That classifies it as an agricultural product and as such it is primarily affected by the environment it grows in. Many coffee professionals talk about elevation when referring to one of the variables that affect the flavor of the coffee. The elevation is measured in meters above sea level (m.a.s.l.) and it’s known to affect the sweetness of the coffee beans.
Another variable that is affected by the origin is the varietal of the coffee bean. The most common coffee bean variety is the Arabica one, but it can be broken down to about 50 varietals depending on which region it’s grown in.
Other variables that play a role in the flavor profile are the soil and the rain percentage that help the coffee grow at its full potential. We must also keep in mind that farmers need to have access to many resources in order to process their coffee beans in a way that favors its unique characteristics.
Now imagine you have two apple varieties in front of you, one is a granny smith and the other one is a cripps pink. The granny smith apple has light green in color and a distinctive sour flavor. The cripps pink apple has a red color and a sweeter flavor. If you eat a bit of these two apples at the same time there will be a confusion regarding flavor. The same principle goes for coffee blends.
Roasting Single Origin Coffee
Many coffee professionals have been experimenting with roasting coffee beans from different origins and selling them as blends. However, specialty coffee roasters favor single origin beans because they adjust the roast profile depending on the bean’s characteristics.
In order for a roaster to do their job properly they need to know about all these climate variables we talked about above, so they can choose a way to roast their coffee in order to enhance and not to remove and unique flavors.
For them to do this with coffee beans from different origins can be quite difficult because of all the different flavor characteristics. What’s important to understand here is that if done right, coffee blends can bring together unique and complex coffee flavors but if done poorly, the result will be a bland cup of coffee.
Why Single Origin Coffee is More Expensive
As you have probably assumed single origin coffee is generally more expensive than a coffee blend and there are a few reasons for this. First of all single origin coffee is not as readily available as coffee blends in today’s market. The modern coffee consumption favours convenience and many roasters blend coffees to sell as a commodity rather than something that can be unique.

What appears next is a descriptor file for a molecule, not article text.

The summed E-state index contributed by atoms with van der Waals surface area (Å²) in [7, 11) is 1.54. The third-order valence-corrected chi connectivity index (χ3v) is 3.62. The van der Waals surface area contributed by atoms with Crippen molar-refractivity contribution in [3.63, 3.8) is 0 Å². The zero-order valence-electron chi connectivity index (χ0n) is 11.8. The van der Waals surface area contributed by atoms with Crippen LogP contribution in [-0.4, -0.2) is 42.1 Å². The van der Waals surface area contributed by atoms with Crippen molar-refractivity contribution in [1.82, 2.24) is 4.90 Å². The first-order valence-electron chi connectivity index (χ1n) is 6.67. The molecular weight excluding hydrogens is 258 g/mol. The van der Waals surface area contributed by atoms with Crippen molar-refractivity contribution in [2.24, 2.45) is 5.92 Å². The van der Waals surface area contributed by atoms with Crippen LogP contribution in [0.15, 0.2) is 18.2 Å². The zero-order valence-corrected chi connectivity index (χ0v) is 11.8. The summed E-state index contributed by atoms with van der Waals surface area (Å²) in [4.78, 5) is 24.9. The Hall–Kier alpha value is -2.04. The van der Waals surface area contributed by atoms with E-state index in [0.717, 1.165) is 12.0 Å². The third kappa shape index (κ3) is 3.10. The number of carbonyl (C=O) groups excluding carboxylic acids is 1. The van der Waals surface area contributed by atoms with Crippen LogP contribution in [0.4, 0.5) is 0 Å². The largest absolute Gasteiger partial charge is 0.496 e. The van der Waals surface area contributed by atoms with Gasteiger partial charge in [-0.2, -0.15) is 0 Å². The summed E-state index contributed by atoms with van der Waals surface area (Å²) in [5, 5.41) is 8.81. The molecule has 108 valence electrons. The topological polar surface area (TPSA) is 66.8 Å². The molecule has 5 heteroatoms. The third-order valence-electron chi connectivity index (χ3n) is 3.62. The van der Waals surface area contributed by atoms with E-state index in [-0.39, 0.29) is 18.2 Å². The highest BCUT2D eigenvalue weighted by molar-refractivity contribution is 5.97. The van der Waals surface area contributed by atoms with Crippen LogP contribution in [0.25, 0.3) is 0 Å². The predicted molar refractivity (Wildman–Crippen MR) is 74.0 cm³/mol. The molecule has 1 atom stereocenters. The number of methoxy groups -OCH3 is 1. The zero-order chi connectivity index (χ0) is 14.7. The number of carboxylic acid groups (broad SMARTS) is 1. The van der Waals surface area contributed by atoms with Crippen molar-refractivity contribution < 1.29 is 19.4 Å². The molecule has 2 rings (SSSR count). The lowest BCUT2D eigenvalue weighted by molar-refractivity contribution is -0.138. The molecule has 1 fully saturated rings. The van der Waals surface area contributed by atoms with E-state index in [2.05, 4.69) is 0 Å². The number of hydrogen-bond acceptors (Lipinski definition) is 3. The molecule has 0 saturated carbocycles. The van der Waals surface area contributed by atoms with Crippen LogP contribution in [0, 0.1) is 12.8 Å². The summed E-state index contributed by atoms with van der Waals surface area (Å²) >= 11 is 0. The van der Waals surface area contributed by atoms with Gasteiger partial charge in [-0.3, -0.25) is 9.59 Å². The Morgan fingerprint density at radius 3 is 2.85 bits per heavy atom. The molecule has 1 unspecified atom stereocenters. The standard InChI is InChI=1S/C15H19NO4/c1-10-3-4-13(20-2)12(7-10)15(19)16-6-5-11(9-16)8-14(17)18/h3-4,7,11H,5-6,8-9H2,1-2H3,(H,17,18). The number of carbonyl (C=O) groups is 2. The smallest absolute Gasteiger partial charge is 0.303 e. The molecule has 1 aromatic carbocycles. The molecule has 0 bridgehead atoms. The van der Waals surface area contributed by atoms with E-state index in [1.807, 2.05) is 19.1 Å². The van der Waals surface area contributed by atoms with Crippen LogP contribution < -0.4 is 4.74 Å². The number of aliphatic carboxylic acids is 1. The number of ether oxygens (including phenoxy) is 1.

Another reason for its higher price is that single origin coffee is grown seasonally, when the conditions for cultivating the beans are ideal. This results in exceptional coffee which rises its price.
An example of such coffee would grow in a micro lot, a nano lot or a single estate. On the other hand, blended coffee beans are grown all year round and are thus more inexpensive.
How Can I Tell if My Coffee is Single Origin?
So, after knowing all this, it’s now time to find out how you can get your hands on some good quality single origin coffee beans. Fortunately for all of us, the specialty coffee industry has progressed a lot over the past few decades.
This means that a lot of specialty coffee shops sell coffee beans for retail and the baristas are usually the best people to ask for recommendations. However, you can identify single origin coffee beans by yourself as well because all the information is on the coffee label of your bag.
The label of a specialty coffee bag is full of useful information such as the origin of the beans, which method was used to process them, their variety, their flavor notes, their roast date, the elevation level and the coffee farm/cooperative they grew in.
Many of the terms you stumbled upon here such as micro lot and single estate are likely to appear on the label. So make sure to keep an eye out and remember to ask your barista if you are not sure.
Now that you know all this, you might ask yourself, why does it matter? It is true that many farmers are experimenting with smaller cultivating environments, from single estate to micro and now nano lots. So, is going smaller that much better?
The answer to that lies in the way we choose to enjoy coffee. If you are a coffee lover but haven’t tried single origin coffee yet, there are definitely aspects of coffee you will enjoy much more if you give single origin a shot. I hope that this introduction to single origin coffee has given you an idea of how unique different coffee beans can be. Happy brewing!